Awards ceremony, 2014: Gold, Silver, and Bronze Petri Dish awards are held by the three most outstanding students in the microbiology course. From left to right: Mr. Eduardo Gómez (Gold), Ms. María Cruz (Silver), Dr. Javier Gutiérrez (microbiology instructor), and Mr. Jesús Balcázar (Bronze).

Figure 2.

Awards ceremony, 2014: Gold, Silver, and Bronze Petri Dish awards are held by the three most outstanding students in the microbiology course. From left to right: Mr. Eduardo Gómez (Gold), Ms. María Cruz (Silver), Dr. Javier Gutiérrez (microbiology instructor), and Mr. Jesús Balcázar (Bronze).

Conclusion

Since 2014, this awards ceremony has been implemented at the Instituto de Ciencias Biológicas de la Universidad de Ciencias y Artes de Chiapas in the general microbiology course attended by 34 students (all biology majors). As an integral part of their academic curriculum, all biology students should take this course. The average grade (7.8) obtained by the students was significantly higher (P < 0.01) than that obtained by the students who were not involved in the awards system (7.22). At the end of the semester, students evaluated their teachers in the following areas: educational performance, educational planning, and teacher's attitude. The group of students who were eligible for the awards graded their instructor with higher scores than students who did not take part in the awards system. Besides this observed trend, the differences between the evaluations were not statistically significant (Table 1).

Table 1.
Student grades and teacher evaluations at the end of the semester for classes that did or did not have the “Gold, Silver, and Bronze Petri Dish Awards in Microbiology.”
Students Mean gradea SD 
Did not have the award system 34 7.22 0.7198 0.001241* 
Had the award system 34 7.84 0.8008  
Teachers N Mean gradea SD P 
Did not use the award system 82.3 11.00203 0.270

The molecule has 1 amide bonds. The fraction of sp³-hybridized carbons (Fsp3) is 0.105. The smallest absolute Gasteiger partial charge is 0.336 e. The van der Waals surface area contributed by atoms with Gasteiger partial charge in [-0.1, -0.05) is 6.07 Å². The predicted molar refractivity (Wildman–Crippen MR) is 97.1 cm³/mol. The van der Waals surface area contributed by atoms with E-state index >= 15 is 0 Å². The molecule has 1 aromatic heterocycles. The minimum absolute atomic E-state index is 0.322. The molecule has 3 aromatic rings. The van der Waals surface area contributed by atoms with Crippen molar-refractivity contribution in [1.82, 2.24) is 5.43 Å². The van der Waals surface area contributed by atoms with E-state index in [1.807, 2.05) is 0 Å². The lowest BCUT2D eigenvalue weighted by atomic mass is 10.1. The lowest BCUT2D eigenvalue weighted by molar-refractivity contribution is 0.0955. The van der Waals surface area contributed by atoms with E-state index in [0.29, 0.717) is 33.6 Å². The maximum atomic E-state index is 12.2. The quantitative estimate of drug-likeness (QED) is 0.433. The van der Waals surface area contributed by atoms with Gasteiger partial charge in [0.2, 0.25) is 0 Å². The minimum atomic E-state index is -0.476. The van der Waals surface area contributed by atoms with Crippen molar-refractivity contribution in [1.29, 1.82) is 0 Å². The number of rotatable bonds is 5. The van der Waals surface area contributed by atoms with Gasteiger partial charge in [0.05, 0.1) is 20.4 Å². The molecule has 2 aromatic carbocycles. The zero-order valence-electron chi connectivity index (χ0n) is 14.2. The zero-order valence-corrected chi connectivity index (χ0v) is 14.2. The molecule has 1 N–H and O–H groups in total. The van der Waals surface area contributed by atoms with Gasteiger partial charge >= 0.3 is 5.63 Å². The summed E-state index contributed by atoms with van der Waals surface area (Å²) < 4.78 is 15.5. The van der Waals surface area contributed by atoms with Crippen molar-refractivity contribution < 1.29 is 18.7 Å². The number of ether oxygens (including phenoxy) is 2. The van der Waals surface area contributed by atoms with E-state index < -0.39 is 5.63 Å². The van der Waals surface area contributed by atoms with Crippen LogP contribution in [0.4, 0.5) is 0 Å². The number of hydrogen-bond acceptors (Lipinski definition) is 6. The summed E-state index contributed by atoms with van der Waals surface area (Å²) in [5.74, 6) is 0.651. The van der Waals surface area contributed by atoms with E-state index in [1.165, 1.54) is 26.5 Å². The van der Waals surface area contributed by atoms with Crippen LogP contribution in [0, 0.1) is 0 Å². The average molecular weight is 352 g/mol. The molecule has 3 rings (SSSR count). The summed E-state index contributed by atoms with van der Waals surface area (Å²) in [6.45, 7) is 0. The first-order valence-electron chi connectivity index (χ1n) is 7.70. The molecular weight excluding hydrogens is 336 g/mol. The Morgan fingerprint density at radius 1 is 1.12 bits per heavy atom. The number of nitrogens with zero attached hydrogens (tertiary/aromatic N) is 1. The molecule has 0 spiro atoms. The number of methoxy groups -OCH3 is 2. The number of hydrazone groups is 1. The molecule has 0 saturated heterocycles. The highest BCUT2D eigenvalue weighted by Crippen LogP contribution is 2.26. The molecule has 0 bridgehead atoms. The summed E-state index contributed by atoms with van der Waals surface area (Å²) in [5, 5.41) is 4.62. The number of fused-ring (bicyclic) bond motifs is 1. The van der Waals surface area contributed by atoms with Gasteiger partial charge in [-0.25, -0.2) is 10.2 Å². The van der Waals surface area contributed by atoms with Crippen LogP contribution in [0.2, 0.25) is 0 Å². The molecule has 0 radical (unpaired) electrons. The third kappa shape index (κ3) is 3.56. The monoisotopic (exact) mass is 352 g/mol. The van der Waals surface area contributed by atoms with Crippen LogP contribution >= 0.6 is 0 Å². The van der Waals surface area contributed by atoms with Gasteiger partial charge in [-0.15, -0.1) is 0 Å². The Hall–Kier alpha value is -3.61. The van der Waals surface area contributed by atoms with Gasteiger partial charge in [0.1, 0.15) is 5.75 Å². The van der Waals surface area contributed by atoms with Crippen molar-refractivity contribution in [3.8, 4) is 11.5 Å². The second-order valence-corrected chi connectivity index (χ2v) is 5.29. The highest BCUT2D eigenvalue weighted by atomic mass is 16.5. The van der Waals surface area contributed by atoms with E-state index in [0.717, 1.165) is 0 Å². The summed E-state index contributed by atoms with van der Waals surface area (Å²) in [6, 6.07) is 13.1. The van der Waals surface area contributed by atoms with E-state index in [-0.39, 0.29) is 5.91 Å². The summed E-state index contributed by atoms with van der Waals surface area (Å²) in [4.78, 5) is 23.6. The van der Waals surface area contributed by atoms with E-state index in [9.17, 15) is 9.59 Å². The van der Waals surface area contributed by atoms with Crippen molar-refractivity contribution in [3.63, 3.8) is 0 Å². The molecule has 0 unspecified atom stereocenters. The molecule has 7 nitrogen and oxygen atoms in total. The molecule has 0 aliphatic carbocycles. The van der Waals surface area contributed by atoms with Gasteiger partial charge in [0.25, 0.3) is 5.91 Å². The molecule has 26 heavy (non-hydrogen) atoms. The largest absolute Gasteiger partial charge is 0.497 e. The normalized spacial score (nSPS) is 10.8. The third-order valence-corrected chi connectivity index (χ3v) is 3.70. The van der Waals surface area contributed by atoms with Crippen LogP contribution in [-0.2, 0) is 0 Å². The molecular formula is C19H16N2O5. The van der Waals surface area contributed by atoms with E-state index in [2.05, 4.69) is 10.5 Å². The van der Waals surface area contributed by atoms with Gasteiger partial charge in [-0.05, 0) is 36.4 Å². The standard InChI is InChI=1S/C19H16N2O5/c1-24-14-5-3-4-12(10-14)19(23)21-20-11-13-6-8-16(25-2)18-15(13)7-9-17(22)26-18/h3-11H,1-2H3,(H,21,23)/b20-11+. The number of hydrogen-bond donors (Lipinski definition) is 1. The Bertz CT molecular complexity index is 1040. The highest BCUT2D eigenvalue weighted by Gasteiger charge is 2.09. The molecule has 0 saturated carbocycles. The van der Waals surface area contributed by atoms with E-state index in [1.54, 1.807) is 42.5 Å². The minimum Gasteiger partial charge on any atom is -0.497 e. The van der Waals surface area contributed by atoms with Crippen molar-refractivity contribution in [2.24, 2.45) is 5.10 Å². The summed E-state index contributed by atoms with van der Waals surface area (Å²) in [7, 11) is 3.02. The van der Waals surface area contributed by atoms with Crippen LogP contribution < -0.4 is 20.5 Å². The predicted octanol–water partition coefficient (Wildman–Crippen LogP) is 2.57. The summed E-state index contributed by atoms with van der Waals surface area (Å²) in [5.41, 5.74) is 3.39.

Used the award system 90.8 3.37569  
Students Mean gradea SD 
Did not have the award system 34 7.22 0.7198 0.001241* 
Had the award system 34 7.84 0.8008  
Teachers N Mean gradea SD P 
Did not use the award system 82.3 11.00203 0.270 
Used the award system 90.8 3.37569  

aScale of 1–10 for student performance, with 10 being the highest grade; scale of 10–100% for teacher performance, with 100% being the highest score (Student's t-test, *P < 0.05).

The awards system appears to be effective for obtaining higher academic achievements, as exemplified by an overall increase in grades. Furthermore, the teacher using this awards system obtained a better teaching evaluation from students. This awards system also has the potential to be adapted to other courses (e.g., a diagram of a synapse and a test tube for physiology; an illustration of a microscope and a diagram of a tissue sample for histology).

The authors thank Mrs. Rocío del Carmen Niño Moreno for her enthusiastic support in helping prepare the Petri dishes and inoculation loops, and for her valuable advice on improving the awards. We thank Ms. Maneesha Chitanvis, Emory University Rollins School of Public Health, for critical reading of the manuscript and suggestions.

Reference